Friday, 12 October 2012

Holy Motors.

‘You see many states in the film, from the fatigue of being yourself to the glory of re-inventing who you are” Carax adds, ‘There’s never any initial idea or intention behind a film, but rather a couple of images and feelings that I splice together.[1] Images and feelings over storytelling?

The director Leos Carax appears in the films prologue where he awakens in a dingy hotel room, he goes through the wall of his bedroom, which is made to look like a forest, onto the balcony of a cinema overlooking the audience and watching what appears to be a large dog walk down the aisle towards the screen, perhaps a reference to the cinematic influences that Holy Motors (2012) contains. 


Wouldn’t it be wonderful if you could live your life differently over and over again? Well that’s what Monsieur Oscar does, he’s ferried around Paris by his elegantly beautiful chauffeur Celine in a large white stretch limo changing his appearance and character in a series of ten appointments all to be carried out in the space of one day. 

Kay M shares a moment with M. Merde.

Again Denis Lavant is reunited with Carax after appearing in all his films except Pola X (1999) and plays a total of eleven different roles including Monsieur Oscar and my own favourite M. Merde (shit) in one of the best and funniest ‘appointments’ he carries out, sharing this segment is the statuesque Eva Mendes who plays a model called Kay M. I don’t want to explain in detail each of Oscars incarnations because I feel it would spoil your enjoyment of these cinematic adventures suffice to say that some are better than others but all hold a sense of bewilderment and surprise and all are full of invention and energy.

Is it really Jean Seberg?

The movie is full of surprises, not many films have an intermission where a group of accordion players, including Lavant, play some stunning music whilst walking through a candlelit church! Not many movies give a worthwhile role to Kylie Minogue as a Jean Seberg look alike. Not many movies reference George Franjue’s Eyes Without a Face (1960) when the 75-year-old French actress Edith Scob, who plays Oscars faithful driver Celine, dons the same mask she wore in that classic French horror. Carax even uses the same once grand Parisian department store La Samaritaine that played such a significant part of the backdrop in his modern French fairy tale Les Amants du Pont-Neuf (1991). Even the very final scene where Oscar is taken ‘home’ after his days work and the stretch limo is taken back to the garage for the night, gives us further revelations that we were not expecting.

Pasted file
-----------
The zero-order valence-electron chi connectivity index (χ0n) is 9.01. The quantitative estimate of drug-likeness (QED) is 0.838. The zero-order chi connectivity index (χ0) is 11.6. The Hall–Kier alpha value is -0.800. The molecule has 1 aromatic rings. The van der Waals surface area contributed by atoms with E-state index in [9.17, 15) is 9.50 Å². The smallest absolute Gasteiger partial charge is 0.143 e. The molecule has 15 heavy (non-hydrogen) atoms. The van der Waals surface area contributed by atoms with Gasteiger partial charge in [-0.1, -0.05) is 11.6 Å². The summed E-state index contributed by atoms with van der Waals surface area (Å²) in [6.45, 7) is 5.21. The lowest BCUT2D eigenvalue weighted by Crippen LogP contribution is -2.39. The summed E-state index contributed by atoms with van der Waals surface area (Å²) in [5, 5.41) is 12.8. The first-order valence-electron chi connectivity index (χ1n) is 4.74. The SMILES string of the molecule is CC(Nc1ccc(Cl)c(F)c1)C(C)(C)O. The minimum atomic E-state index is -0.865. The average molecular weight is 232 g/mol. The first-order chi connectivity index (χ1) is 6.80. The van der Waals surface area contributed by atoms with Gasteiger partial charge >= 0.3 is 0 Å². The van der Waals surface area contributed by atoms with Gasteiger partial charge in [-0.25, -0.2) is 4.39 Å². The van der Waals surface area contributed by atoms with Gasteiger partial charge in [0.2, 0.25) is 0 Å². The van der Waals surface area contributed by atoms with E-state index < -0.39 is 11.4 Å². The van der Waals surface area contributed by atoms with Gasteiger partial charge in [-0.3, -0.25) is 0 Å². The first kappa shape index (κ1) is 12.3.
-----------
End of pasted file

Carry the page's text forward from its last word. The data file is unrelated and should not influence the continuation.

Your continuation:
Celine with her face!

Throughout his career, French filmmaker Leos Carax has repeatedly baffled and shocked his audiences: from the exuberant postmodern romance of Les Amants de Pont Neuf (The Lovers on the Bridge, 1991), to the portrayal of incestuous love in 1999’s Pola X his last feature film, his latest feature is undoubtedly his most confounding. Carax’s film reads as a tribute to cinema itself, to the different worlds of which it allows us to become part for a short period. Conversely, it may be read as a melancholic wish to be able to live one’s life again, and differently

Holy Motors is a truly imaginative piece of film making that I will never forget. It will become a cult classic, discussed and dissected over and over again, enthralling some and boring others. It’s certainly not your normal narrative driven movie and owes nothing to the mainstream! The only way to enjoy this privileged experience is to sit back and absorb what is served up on the screen and what ever you do don’t question it, don’t try and work things out, it will surely spoil the pure pleasure. 

[1] Leos Carax when interviewed by Peter Bradshaw.

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